Le Syndicat des infirmières inhalothérapeutes et infirmières auxiliaires de Laval (SIIIAL-CSQ) et la Fédération de la Santé du Québec (FSQ-CSQ) ont publié, le jeudi 19 novembre, une déclaration d’engagements en matière de sécurité pour ses membres et les usagers. Ils souhaitent voir tous les membres du conseil d’administration du Centre intégré de santé et de services sociaux (CISSS) de Laval apposer leur signature au bas de celle-ci. «Oui, il y a certaines leçons qui ont été retenues, mais il y a encore beaucoup de choses à faire, note Claire Montour, présidente de la FSQ-CSQ. Je pense au temps supplémentaire obligatoire et à la stabilité des équipes. Les mesures mises en place à la première vague touchent les propositions présentées, donc le CISSS de Laval devrait signer.» Un total de 10 engagements sont énumérés dans la déclaration transmise à l’organisation de santé. Ceux-ci touchent particulièrement les travailleurs des installations de santé et l’importance de conserver les mesures mises en place lors de la pandémie à plus long terme. «Il y a des mesures partielles qui sont en place et nous sommes très contents, mais nous voulons nous assurer que ces mesures seront prises à nouveau dans l’éventualité d’une troisième vague ou s’il arrive quelque chose», précise Isabelle Dumaine, présidente du SIIIAL-CSQ. Parmi les demandes intégrées dans les engagements, notons le désir de mettre fin au temps supplémentaire obligatoire, le fait de ne pas accorder un traitement privilégié au personnel du secteur privé, ainsi que d’assurer un approvisionnement sécuritaire et suffisant en équipement de protection individuelle. «On a un gros enjeu au niveau des masques N95, ajoute Mme Dumaine. Nous savons que nous avons plus de 400 000 masques qui sont disponibles avec des dates de péremption et l’employeur hésite encore à les fournir.» Le CISSS de Laval a bel et bien accusé réception de la documentation des organisations syndicales. Il a toutefois été décidé, en concertation avec le ministère de la Santé et des Services sociaux, que la déclaration ne serait pas signée. «Les propositions sont nobles, mais dans un contexte de pandémie alors que nous nous préoccupons de la santé de notre population, il est impossible de répondre à l’ensemble de ces demandes», mentionne Judith Goudreau, porte-parole du CISSS de Laval. À titre d’exemple, elle revient sur les engagements de ne pas délester de personnel et de ne pas faire de temps supplémentaire obligatoire. «Bien que l’organisation le souhaiterait, dans le contexte de pandémie, il nous est impossible […] de s’engager dans de telles mesures. Il en va de la santé et du bien-être de notre population.»Nicholas Pereira, Initiative de journalisme local, Courrier Laval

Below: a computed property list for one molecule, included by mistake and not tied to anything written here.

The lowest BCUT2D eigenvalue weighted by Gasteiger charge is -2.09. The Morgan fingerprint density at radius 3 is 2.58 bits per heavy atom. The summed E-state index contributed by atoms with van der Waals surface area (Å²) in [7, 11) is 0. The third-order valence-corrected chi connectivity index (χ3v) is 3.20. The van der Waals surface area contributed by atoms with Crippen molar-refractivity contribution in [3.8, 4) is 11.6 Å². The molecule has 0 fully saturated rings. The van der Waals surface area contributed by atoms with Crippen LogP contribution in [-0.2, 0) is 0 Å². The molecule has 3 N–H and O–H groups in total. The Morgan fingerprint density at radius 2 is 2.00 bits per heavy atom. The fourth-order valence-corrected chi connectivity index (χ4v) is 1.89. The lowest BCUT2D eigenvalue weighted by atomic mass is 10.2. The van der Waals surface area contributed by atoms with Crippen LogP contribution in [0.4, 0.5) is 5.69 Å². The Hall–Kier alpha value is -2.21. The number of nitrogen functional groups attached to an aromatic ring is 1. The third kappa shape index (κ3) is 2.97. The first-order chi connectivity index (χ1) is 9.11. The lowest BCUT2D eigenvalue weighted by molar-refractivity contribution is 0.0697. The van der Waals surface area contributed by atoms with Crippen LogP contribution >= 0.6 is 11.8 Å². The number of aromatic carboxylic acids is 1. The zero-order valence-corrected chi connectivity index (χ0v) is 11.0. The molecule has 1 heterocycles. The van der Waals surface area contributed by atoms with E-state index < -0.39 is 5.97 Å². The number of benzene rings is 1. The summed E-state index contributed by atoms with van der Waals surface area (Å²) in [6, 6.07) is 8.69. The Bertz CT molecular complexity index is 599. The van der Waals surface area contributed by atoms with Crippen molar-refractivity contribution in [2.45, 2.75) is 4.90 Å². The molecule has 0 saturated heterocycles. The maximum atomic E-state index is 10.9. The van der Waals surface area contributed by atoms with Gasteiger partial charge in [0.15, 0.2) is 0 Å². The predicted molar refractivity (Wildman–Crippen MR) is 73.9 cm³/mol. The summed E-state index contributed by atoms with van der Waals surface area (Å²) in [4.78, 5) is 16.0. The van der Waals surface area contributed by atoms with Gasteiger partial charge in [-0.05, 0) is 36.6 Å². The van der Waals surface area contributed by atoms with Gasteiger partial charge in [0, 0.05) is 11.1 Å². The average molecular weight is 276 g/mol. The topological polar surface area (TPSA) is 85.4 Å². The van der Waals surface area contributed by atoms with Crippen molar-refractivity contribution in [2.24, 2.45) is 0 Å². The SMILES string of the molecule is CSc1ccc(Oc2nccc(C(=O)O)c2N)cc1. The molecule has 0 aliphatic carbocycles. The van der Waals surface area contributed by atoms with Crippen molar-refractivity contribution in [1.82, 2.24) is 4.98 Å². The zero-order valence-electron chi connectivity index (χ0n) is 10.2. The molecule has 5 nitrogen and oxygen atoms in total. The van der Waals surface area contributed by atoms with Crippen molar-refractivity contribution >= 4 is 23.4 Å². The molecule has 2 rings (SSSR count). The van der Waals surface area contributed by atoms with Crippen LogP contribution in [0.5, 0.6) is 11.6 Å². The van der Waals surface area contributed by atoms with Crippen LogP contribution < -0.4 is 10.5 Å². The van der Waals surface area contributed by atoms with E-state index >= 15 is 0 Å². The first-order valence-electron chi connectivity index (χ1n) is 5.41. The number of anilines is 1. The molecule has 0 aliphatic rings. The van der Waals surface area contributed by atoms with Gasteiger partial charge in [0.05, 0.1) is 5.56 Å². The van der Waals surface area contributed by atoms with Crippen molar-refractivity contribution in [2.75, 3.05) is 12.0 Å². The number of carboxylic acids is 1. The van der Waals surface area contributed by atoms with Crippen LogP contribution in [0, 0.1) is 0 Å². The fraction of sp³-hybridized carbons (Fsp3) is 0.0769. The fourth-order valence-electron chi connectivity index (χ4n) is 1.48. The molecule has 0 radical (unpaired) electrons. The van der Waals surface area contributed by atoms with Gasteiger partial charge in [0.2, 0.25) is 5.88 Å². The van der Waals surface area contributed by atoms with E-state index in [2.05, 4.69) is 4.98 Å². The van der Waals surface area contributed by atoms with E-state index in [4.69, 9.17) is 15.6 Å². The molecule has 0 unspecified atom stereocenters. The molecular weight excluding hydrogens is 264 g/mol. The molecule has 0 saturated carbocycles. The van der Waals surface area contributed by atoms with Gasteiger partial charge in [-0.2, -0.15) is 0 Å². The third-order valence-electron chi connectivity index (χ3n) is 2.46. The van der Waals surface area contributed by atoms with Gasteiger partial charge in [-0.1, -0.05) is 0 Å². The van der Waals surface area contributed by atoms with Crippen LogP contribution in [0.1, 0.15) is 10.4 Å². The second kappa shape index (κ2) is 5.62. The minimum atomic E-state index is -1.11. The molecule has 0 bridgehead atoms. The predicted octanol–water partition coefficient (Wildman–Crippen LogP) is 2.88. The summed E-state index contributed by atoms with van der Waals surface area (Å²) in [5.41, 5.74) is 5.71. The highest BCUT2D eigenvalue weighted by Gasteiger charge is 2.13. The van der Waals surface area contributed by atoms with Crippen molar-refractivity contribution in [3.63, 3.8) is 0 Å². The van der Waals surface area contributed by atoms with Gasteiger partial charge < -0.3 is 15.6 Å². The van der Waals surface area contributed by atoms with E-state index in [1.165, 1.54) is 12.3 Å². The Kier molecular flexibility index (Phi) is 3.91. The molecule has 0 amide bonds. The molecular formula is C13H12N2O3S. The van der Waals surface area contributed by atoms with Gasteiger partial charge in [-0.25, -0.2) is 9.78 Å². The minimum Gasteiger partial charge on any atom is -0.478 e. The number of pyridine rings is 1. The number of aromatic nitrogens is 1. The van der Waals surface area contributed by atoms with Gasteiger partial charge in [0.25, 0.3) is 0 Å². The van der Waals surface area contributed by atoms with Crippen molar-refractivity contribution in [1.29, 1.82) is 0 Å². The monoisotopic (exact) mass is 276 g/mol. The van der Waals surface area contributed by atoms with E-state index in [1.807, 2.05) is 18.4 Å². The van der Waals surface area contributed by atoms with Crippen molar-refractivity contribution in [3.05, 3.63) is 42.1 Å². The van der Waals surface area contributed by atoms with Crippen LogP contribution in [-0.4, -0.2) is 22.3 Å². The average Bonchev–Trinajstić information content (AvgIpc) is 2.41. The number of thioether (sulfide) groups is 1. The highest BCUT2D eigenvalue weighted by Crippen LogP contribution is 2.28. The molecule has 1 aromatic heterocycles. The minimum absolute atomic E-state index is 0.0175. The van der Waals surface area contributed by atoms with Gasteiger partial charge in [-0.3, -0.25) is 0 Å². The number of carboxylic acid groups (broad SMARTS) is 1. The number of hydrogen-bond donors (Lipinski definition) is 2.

On Thursday afternoon (Nov. 26), the Province of Ontario announced that drivers from lockdown regions will be unable to seek road tests in other regions. This comes as part of the move to cancel all in-vehicle road tests in regions that enter the grey zones, a decision which came into effect on Nov. 23. The announcement specifically identifies Toronto and Peel Region residents, explaining that any cancelled tests will be without penalty. DriveTest service advisors in other areas have been given direction to restrict residents from those regions at lower COVID-19 levels from booking tests, effective Nov. 30. "We know that these measures will result in some people experiencing longer wait times for road tests," said Caroline Mulroney, Minister of Transportation. "However, these are unprecedented times, and our number one priority is the health and safety of individuals, families and workers." Although drivers from Peel and other GTA regions have been using the Orangeville services for years, their position as COVID-19 hotspots raises concerns beyond crowding and delay issues. Fears of grey-zone drivers utilizing services have been a recent hot topic locally, after a driving examiner raised health and safety concerns about the number of drivers from red and grey lockdown zones accessing services at the Orangeville location. “In these COVID-19 lockdown areas, DriveTest centres are actually closed because conducting the drive tests is considered not to be safe under these public health guidelines,” Coun. Lisa Post said during a meeting of council on Nov. 23. “It seems a little strange that we're allowing drive tests in our safe area when it is being deemed it is not safe to happen in other areas and they are closing down those facilities.” Council unanimously supported Post’s request to send a letter to provincial decision makers demanding “cross region access” to the Orangeville DriveTest location be restricted. Following Thursday’s announcement, Post said she was happy to hear that action was being taken by the government. “I’m grateful that the province took quick action to ensure that drive tests are being conducted in a safe manner with the safety and protection of our examiners in mind,” she said. DriveTest centres affected by total road test closures from the lockdown include those in the City of Toronto and Peel Region, including Brampton, Downsview, Etobicoke, Metro East, Mississauga and Port Union. Those drivers from grey lockdown zones who currently have road tests booked in different regions will need to cancel the appointment.Tabitha Wells/Local Journalism Initiative Reporter, Orangeville Banner